By Michael E. Miller
By Allie Conti
By David Villano
By Jose D. Duran
By Michael E. Miller
By Allie Conti
By Kyle Swenson
By Luther Campbell
None of this happened, of course. If the scene had been in a movie, it would have, and then some. But this was real life, where propriety often shoves aside desire, where passionate impulses are predisposed to disappear. Entirely socialized, somewhat consternated, with separate lives to protect and fragile self-concepts to manage, Julie and I didn't -- couldn't -- lunge across the seat at one another. Instead she went on about her house in Los Angeles and I talked about my writing and fiddled with the radio buttons, which served as surrogates of sorts. Neither of us courted the other's eyes; we were genial. Eventually this prattle rasped against the day's earlier magic, and I drove her back to her parents' house.
The next day Julie and I drove to the Cosford Cinema at the University of Miami for the screening. The three reels of I Love You ... Don't Touch Me sat simmering in a metal case in the trunk of my Sunfire. I tried to lift the case. It weighed at least 65 pounds. "I wouldn't want this monkey on my back," I said.
"I know," she said. "They had to break it up for me when I took it to Dartmouth." Inside the theater, we quarreled briefly over who should sit where -- she was scared to sit next to me, but I prevailed -- and then the lights went down.
The movie opens in a tattoo parlor, where Katie is getting a tattoo of her boyfriend's name. Proudly marked, she goes to her boyfriend's apartment and catches him in flagrante delicto with another girl. Horrified, she runs into the street and is hit by a car. "I consider that car accident a metaphor for my love life," Katie says.
I swatted Julie on the shoulder. "Hey," I said. "You fed me that line like it was part of your real life, not part of your script."
"Shut up," she said. "I'm trying to watch the movie."
A few minutes later Katie goes to dinner with her best friend Ben. Ben seems like the perfect guy; he's interested in Katie, but she can't return the fervor. "Here," Ben tells Katie as he drops her off at home, "I have something for you." He hands her a folded piece of paper. It's a poem. My poem.
The poem begins as it began when I wrote it a dozen years ago: "When she is happy her hair bucks and crackles." I hunched down into my seat, pinching my shoulder blades, crimping my neck. It's embarrassing enough to hear old love letters when you haven't gone on to become a writer. When you have, it's like being roasted alive. And in this case, roasted alive in theaters across America.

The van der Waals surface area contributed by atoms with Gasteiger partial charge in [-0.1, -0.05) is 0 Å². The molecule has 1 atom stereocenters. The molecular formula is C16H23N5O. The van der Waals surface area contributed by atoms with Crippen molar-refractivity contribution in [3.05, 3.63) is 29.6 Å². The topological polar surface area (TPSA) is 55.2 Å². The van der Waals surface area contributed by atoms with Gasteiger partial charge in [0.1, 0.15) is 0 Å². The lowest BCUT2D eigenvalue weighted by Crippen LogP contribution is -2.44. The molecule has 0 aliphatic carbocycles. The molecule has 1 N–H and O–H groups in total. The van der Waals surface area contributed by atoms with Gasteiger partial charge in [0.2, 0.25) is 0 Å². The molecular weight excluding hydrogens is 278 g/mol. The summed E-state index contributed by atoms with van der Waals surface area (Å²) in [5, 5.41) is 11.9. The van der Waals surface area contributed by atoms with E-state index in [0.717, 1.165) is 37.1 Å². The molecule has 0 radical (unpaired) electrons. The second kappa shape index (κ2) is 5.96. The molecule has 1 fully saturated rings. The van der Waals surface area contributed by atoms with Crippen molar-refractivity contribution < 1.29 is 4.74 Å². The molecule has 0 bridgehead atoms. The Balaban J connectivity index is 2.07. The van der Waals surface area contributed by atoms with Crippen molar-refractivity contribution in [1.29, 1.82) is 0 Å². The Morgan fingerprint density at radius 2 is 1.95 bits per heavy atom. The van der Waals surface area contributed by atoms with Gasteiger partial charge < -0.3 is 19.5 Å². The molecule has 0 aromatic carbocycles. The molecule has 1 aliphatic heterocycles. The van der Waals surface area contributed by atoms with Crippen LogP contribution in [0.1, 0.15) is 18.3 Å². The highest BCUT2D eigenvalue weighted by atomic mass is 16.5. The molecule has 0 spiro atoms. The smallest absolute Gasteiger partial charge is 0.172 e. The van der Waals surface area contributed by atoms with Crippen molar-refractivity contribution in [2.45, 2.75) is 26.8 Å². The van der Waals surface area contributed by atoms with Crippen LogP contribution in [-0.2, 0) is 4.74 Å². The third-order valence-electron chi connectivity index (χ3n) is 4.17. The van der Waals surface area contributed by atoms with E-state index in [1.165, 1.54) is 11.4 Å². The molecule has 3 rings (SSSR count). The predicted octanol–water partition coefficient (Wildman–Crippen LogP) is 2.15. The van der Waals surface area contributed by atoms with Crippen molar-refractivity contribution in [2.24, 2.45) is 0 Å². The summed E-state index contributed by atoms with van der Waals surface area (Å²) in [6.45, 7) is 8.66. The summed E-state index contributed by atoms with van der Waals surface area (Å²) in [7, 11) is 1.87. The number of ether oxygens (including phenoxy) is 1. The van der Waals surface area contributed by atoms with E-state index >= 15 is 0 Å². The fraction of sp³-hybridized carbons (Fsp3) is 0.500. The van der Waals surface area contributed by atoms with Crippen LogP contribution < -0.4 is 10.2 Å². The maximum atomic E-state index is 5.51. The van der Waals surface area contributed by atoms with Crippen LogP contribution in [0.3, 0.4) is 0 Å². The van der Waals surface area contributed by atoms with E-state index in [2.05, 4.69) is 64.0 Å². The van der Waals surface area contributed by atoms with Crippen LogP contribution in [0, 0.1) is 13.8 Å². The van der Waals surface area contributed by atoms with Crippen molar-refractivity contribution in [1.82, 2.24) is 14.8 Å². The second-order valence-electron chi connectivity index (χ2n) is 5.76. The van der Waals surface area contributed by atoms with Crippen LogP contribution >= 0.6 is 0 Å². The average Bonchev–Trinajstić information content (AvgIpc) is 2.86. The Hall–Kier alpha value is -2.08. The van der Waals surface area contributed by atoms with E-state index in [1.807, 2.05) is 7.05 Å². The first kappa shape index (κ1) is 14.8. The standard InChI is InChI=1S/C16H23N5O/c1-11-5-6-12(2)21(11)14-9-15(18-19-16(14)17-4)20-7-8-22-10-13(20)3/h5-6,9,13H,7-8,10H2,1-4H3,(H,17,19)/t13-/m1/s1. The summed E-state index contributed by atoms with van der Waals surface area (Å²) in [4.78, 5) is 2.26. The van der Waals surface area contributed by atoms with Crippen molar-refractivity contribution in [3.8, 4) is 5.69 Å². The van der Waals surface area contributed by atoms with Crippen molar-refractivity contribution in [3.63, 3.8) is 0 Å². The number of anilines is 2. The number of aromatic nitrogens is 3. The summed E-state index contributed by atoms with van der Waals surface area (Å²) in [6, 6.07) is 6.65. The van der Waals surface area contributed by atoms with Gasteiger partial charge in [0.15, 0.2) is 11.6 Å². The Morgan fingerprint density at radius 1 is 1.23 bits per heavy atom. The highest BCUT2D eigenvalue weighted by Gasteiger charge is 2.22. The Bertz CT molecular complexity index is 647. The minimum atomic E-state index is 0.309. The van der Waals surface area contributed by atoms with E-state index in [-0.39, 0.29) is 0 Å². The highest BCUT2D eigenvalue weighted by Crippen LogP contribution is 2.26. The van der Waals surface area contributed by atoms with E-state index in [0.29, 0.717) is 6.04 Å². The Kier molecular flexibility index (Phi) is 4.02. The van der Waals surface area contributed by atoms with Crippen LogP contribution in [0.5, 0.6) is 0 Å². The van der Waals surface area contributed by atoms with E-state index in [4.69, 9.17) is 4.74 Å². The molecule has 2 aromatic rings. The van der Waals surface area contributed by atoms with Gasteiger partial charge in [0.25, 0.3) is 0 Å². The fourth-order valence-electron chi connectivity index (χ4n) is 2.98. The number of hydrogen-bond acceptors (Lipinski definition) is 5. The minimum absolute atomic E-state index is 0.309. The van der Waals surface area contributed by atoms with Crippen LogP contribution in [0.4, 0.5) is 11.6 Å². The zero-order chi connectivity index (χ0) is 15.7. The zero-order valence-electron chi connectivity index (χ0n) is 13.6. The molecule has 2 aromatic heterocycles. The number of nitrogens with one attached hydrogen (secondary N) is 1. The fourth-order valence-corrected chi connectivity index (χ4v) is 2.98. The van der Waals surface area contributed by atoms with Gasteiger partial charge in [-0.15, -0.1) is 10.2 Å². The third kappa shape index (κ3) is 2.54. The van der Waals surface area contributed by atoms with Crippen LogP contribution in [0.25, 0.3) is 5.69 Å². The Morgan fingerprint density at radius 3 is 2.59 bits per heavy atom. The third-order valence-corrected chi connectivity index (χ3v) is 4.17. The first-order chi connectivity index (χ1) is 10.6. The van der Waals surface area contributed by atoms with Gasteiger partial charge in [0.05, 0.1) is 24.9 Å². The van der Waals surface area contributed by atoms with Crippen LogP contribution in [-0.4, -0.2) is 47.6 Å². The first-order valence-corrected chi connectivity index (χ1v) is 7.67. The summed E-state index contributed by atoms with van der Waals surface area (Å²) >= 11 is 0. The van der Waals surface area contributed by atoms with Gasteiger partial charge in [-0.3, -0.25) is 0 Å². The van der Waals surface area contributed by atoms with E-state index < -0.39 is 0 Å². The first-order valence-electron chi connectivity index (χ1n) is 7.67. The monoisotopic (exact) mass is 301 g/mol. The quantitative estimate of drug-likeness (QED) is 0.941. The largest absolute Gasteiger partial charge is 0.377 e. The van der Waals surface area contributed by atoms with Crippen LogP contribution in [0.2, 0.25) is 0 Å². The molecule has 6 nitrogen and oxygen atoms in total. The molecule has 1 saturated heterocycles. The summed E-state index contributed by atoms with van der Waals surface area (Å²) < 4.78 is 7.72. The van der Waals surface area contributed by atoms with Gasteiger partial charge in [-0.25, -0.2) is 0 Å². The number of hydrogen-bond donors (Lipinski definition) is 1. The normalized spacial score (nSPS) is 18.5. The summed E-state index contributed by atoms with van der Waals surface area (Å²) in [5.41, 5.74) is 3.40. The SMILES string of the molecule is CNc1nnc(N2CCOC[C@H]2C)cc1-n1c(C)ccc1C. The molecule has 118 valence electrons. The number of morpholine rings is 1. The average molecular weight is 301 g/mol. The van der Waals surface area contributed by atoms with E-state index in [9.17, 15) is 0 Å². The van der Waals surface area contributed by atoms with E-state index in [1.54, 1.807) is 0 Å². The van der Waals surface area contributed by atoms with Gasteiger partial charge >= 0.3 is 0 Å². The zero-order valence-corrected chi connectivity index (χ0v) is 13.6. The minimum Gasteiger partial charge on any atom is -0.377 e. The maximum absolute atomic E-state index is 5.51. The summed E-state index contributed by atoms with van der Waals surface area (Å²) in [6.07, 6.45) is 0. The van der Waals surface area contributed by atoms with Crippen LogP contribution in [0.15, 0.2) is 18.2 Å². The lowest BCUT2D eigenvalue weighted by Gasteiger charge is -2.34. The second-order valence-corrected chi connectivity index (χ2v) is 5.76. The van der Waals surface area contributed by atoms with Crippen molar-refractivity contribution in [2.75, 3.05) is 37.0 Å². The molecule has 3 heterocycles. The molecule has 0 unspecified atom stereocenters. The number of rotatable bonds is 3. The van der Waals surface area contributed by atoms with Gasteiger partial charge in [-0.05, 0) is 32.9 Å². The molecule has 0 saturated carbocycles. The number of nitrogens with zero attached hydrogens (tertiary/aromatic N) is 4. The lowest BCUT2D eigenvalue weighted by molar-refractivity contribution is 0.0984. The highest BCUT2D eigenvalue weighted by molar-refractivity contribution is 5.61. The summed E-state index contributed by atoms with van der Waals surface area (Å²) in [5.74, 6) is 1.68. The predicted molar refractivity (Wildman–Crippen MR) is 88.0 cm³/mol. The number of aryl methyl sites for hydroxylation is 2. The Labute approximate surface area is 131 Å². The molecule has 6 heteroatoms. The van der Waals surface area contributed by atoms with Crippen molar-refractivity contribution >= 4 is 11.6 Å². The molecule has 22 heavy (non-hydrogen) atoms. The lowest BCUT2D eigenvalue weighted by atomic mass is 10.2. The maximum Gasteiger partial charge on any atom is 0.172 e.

"That's yours," Julie whispered. "Do you recognize it?"
"Now it's your turn to shut up," I said.
The poem was the same poem it was a dozen years before in more ways than one -- not only was it overzealous and overwritten, but it brought Ben no closer to the object of his desire. As played by Mitchell Whitfield, this Ben was shorter and balder than I am. But he had the same analytical bent, the same mordant neuroses. And he was a writer. It was a remarkable portrait, considering that it was painted at more than a decade's remove.
And yet as compelling as on-screen characters were, I found the real-life ones more so. When I turned to watch Julie, I found that she was watching me. When I glanced over my shoulder to make sure there wasn't a film crew recording us, I realized that I was the film crew, and that this article would be the documentary that would explain the dizzying cat's cradle of this scene.
In fact, there were so many ways in which life was imitating art, and that art was intimidating life, that I can only catalogue them in an expansive run-on sentence that will almost certainly sound like the ravings of a lunatic, or the dream of a particularly perceptive child. Here goes: I was sitting in a room watching a movie, and in the movie there was a character who was a version of me, and he was talking to a character who was a version of the woman who was sitting next to me in the room in real life, and she was the same woman who had directed and written the entire film, with the sole exception of a love poem, which in the film was written by the version of me as a show of affection for the version of her, and which in real life was written for the woman in the room by the man in the room, who was me.
If parallels were land mines, the entire room would have been live. And who says they aren't?
There was only one way to deal with this: I rose from my seat, walked purposefully up the aisle, and dove headfirst into the screen, landing in a heap at Katie's feet and leaving Julie, Katie's creator, alone in a darkened theater.